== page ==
Updated NTAS Bulletin

On November 10, 2021, the Secretary of Homeland Security issued an updated National Terrorism Advisory System (NTAS) Bulletin regarding the current heightened threat environment across the United States.

While the Department of Homeland Security is not aware of an imminent and credible threat to a specific location in the United States, the NTAS Bulletin notes that the United States continues to face threats posed by individuals and small groups engaged in violence, including Domestic Violent Extremists (DVEs) and those inspired or motivated by foreign terrorists and other malign foreign influences. Among other things, the NTAS Bulletin provides the following:

  • Following the 20th anniversary of the September 11th attacks and the U.S. withdrawal from Afghanistan, violent extremist media branches of al-Qa’ida and its affiliates, as well as the Islamic State of Iraq and as-Sham (ISIS), have celebrated perceived victories over the United States and encouraged the use of violence by their followers and supporters to further their objectives.
  • Historically, DVEs and individuals inspired by foreign terrorist organizations have targeted crowded commercial facilities, among other locations, which have at times caused mass causalities. The continued reopening of commercial facilities and the potential for ongoing societal and economic disruptions due to the pandemic, as well as mass gatherings associated with several dates of religious significance over the next few months, could provide increased targets of opportunity for violence.
  • Foreign and domestic threat actors, to include foreign intelligence services, foreign terrorist organizations, and DVEs, continue to introduce, amplify, and disseminate narratives online that promote violence, and have called for violence against commercial facilities, among other perceived ideological opponents.
  • Ideologically motivated violent extremists fueled by personal grievances and violent extremist ideological beliefs continue to derive inspiration from and obtain operational guidance, including regarding the use of improvised explosive devices and small arms, through the consumption of information shared in online forums.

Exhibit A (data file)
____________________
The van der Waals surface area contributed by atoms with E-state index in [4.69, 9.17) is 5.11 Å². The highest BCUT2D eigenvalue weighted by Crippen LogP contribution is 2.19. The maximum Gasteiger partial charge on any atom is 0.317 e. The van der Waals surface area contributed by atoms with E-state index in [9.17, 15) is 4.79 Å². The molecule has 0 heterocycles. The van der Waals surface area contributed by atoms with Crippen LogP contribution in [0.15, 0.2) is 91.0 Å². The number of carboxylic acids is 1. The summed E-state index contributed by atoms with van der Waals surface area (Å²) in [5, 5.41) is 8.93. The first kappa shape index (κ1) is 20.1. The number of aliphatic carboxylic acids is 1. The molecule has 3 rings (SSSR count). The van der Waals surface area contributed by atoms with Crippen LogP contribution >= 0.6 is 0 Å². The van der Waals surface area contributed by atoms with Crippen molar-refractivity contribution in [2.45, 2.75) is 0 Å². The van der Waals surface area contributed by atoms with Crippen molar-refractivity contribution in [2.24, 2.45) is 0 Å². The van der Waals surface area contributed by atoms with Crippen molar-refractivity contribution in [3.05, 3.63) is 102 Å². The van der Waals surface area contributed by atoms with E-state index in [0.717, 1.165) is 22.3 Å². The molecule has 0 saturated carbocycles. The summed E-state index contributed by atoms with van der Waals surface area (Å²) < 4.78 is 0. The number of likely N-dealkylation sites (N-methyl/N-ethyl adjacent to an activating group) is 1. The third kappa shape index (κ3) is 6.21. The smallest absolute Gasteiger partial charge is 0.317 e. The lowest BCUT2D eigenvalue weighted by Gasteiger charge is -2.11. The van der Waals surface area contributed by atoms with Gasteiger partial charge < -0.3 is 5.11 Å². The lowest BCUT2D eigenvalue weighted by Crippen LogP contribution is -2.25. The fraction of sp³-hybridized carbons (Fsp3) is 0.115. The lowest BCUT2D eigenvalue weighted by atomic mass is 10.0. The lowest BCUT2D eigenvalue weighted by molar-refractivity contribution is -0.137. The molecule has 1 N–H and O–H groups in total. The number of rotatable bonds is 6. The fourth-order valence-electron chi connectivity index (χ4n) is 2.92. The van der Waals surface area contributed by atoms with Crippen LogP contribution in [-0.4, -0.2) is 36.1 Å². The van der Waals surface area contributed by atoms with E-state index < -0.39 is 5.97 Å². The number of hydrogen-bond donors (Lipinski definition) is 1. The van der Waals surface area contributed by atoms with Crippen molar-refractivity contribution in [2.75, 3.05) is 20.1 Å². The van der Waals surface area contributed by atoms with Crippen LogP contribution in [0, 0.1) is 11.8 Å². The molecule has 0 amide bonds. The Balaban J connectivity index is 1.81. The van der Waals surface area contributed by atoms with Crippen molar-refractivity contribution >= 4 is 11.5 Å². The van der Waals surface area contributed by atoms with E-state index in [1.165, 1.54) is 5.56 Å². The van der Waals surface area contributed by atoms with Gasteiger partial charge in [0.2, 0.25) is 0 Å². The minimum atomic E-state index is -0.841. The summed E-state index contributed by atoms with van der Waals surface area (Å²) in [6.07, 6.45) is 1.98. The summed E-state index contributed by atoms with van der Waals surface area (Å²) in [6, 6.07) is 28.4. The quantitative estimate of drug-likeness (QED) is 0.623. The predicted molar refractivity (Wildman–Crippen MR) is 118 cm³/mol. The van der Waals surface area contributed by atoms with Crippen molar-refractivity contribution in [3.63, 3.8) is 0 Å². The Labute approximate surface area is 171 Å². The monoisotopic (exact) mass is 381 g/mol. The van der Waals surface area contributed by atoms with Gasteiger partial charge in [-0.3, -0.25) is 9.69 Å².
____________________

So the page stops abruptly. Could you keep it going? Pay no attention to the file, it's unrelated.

Area Maritime Security Committee 2020 Annual Report

On November 2, 2021, the Office of Port and Facility Compliance (CG-FAC) published the Area Maritime Security Committee 2020 Annual Report.

The Annual Report highlighted challenges, suggestions, accomplishments, and best practices across the 43 Area Maritime Security Committees (AMSCs) in 2020. These included, among others, COVID-19 impacts, cybersecurity, Unmanned Aircraft Systems, and Homeport 2.0.

Continuing the Coast Guard’s focus on the cyber domain, a large portion of the Annual Report was focused on cybersecurity and related matters. The Annual Report noted “a noticeable lack of cyber expertise among some AMSC’s membership and regulated facility or vessel operators” and that a “copious amount of information on cyber is being shared, but there is a gap in the technical expertise to translate this information into actionable efforts.”

In response, the majority of AMSCs established cyber subcommittees to help understand and address cybersecurity risks. Additionally, Coast Guard Headquarters is developing cyber training for the field, including a Learning Management System-based module, a Stevens Institute course, and combined CG-FAC / Coast Guard Cyber Command (CGCYBER) / Office of Cyberspace Forces (CG-791) virtual and roadshow workshops.

Nonetheless, despite these efforts and the publication of Navigation and Vessel Inspection Circular (NVIC) 01-20: Guidelines for Addressing Cyber Risks at MTSA Regulated Facilities, the  future expectations in the cyber domain and how they will impact Maritime Transportation Security Act (MTSA)-regulated facilities remains a concern for many in industry and many AMSCs.

CFATS Cyber Reporting Requirements

The Cybersecurity and Infrastructure Security Agency (CISA) has released a new webpage and fact sheet to provide guidance to Chemical Facility Anti-Terrorism Standards (CFATS)-regulated facilities regarding how and when to report cybersecurity incidents.

Through these resources, CISA provides that reportable significant cybersecurity incidents at a CFATS facility may include, but are not limited to:

  • Known security issues, vulnerabilities, and exploits that impact a CFATS Chemical of Interest (COI) asset or system;
  • Attempts to gain unauthorized access to a critical cyber system;
  • Threats to Operational Technology (OT) systems;
  • Ransomware incidents;
  • Phishing, malware, trojan horse, or virus attacks that were not contained;
  • Structured Query Language (SQL) injections where malicious code is injected into a server and forces it to disclose private data;
  • Attempts to gain unauthorized access to a system’s wireless network or mobile devices on the network;